If you aren’t familiar with car brokers, they are third parties [mostly individuals but some companies] who act as an intermediary between you and the car dealer, supposedly to get you a better price than you would be able to obtain by yourself.
Most dealerships, including mine, deal with brokers. Virtually all brokers are paid a fee by the dealer and some also charge the customer…a “double dip” you might say. The fee the brokers charge range all over the map. I don’t remember paying a broker less than $500 and have paid up to $5,000. The charges to the customers range from $250 to $750. If the broker is charging you a fee, you can be almost certain he is also charging the dealer at least as large a fee.
Another way brokers do business is to actually buy the car and then sell it again to you. To do this they must have a dealer license; otherwise they would have to pay sales tax on the transaction. Buying the car allows them to mark the car up to you as their compensation. They may charge you a fee too.
As you can see, the price of going through a broker raises the price of the car that you buy. The only question is does it raise the price above what you could buy the car directly? The answer to this question depends entirely on your buying skills. If you are of average intelligence and follow the advice that I’ve given in these columns, you should be able to buy most cars at as low a price as a broker can. This means you will save anywhere from $500 to $5,500 in fees that you don’t have to pay. I don’t care what a broker may tell you, a dealer will always sell you the car at just as low a price as he charges a broker…if you are a skilled buyer and do your homework.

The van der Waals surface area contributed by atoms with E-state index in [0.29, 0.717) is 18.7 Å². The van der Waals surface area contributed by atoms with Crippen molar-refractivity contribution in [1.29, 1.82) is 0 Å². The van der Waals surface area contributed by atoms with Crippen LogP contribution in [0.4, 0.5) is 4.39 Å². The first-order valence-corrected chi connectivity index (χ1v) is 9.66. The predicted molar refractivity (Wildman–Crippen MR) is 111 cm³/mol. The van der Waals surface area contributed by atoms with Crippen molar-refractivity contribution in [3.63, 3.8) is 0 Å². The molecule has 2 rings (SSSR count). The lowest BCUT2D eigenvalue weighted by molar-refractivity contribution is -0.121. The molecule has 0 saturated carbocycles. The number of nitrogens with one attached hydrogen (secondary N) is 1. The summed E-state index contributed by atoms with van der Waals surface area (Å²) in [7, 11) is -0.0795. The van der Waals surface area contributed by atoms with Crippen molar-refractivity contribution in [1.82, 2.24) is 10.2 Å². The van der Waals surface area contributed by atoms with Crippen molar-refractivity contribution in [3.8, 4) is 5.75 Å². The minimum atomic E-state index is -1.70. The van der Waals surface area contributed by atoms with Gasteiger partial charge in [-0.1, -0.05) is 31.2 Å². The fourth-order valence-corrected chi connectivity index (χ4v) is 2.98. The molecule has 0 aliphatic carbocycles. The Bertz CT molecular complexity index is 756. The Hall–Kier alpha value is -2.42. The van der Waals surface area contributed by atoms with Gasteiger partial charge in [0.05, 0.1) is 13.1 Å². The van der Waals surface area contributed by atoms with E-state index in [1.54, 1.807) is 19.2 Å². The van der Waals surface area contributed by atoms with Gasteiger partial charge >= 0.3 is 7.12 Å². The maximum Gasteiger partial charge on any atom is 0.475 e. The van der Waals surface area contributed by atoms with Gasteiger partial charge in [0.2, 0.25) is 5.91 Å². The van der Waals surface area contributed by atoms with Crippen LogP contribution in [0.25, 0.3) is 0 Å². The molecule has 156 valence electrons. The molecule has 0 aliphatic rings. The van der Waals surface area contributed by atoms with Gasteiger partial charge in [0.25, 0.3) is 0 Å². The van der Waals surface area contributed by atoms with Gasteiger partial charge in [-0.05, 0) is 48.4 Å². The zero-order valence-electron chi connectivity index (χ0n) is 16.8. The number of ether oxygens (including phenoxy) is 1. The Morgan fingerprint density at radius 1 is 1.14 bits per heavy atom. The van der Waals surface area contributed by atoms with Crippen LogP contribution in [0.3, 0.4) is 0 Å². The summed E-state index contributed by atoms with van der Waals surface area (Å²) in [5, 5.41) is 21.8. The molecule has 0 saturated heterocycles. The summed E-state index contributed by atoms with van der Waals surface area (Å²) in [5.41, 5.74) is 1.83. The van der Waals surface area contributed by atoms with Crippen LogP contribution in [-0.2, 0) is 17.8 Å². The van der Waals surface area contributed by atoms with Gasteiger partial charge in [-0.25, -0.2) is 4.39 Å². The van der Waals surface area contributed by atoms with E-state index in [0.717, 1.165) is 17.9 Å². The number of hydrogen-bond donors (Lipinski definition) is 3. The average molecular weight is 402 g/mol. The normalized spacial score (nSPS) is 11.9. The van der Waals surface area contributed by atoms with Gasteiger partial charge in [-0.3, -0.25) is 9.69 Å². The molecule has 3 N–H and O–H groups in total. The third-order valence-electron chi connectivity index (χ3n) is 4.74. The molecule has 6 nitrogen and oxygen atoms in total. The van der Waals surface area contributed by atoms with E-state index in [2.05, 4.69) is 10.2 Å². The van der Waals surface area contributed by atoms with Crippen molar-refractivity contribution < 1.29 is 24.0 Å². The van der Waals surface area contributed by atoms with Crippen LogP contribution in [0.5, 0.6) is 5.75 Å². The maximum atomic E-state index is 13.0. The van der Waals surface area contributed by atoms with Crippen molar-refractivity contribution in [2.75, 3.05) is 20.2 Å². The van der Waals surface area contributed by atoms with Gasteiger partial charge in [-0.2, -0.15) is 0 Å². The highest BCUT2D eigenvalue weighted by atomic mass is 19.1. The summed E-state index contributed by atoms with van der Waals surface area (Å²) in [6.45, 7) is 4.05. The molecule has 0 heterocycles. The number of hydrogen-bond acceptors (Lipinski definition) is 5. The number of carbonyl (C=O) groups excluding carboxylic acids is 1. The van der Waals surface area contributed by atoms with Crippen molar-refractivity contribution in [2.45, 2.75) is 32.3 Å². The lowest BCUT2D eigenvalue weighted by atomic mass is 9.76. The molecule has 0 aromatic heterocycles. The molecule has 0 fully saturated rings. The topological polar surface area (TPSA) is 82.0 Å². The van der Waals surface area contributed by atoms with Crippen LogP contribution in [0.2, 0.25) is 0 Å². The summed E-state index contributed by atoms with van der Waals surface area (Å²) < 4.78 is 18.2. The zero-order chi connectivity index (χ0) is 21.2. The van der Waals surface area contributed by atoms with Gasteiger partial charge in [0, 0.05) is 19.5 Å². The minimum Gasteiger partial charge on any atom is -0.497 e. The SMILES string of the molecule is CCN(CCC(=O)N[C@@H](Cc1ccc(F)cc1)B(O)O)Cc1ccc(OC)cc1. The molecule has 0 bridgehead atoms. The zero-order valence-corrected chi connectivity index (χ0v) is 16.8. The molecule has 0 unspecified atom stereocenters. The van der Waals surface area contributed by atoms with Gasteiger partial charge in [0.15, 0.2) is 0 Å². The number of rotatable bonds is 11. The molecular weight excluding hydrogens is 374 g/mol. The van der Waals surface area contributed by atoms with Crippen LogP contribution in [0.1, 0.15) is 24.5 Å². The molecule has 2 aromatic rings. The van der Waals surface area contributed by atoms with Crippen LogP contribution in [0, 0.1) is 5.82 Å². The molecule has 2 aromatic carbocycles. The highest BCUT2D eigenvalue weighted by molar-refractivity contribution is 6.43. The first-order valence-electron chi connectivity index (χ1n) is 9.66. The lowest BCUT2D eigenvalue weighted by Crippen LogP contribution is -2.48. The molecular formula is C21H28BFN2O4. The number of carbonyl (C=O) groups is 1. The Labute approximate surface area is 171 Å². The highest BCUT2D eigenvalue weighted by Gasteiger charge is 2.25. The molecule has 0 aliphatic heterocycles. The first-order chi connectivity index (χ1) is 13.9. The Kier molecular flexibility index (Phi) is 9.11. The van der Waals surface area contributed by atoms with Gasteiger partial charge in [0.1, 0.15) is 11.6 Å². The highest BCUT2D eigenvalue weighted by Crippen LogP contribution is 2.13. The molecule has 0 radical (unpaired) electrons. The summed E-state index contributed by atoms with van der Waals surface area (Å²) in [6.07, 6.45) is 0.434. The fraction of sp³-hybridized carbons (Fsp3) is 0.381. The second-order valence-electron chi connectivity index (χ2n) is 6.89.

Of course there are reasons other than price that car buyers seek out brokers. As I’ve often said, buying a car can be a very unpleasant experience. One of my columns is entitled, “Should I Buy a Car or Have a Colonoscopy?” If you go about buying a car the right way, you minimize the unpleasantness. Don’t ever go into a dealership without doing your homework about the exact year, make, and model you want, accessorized exactly as you wish. Always get at least three competitive prices. If at all possible do your shopping in the comfort of your home on the Internet. If you’re not cyber savvy, ask for help from a friend, son or daughter, or grandchild who is. You will get your best price on the Internet without ever having to leave the comfort of your home. Two excellent Web sites you can consult are www.kbb.com and www.edmunds.com. They have vast amounts of free information on dealer cost, quality ratings, trade in values, etc.
A lot of people rely on their credit unions for advice on which dealer they should buy a car from. It sounds like a good idea because your credit union handles thousands of these transactions and has experience with lots of car dealers. I must warn you that there are employees in credit unions who are paid by the car dealers for referrals…not any different than a broker’s fee. Also many credit unions sell extended warranties on cars that they finance and they may refer you to dealers who agree not to offer to sell you their extended warranty. This is a potential conflict of interest. I advise you to get at least three competitive prices from three dealers, including the one that your credit union referred you too.
If you are accustomed to going through a broker to buy your cars, I suggest that on your next purchase that you also get prices directly from two other dealers. Compare those prices with your broker’s price and be sure you don’t pay him his fee unless you buy the car through him.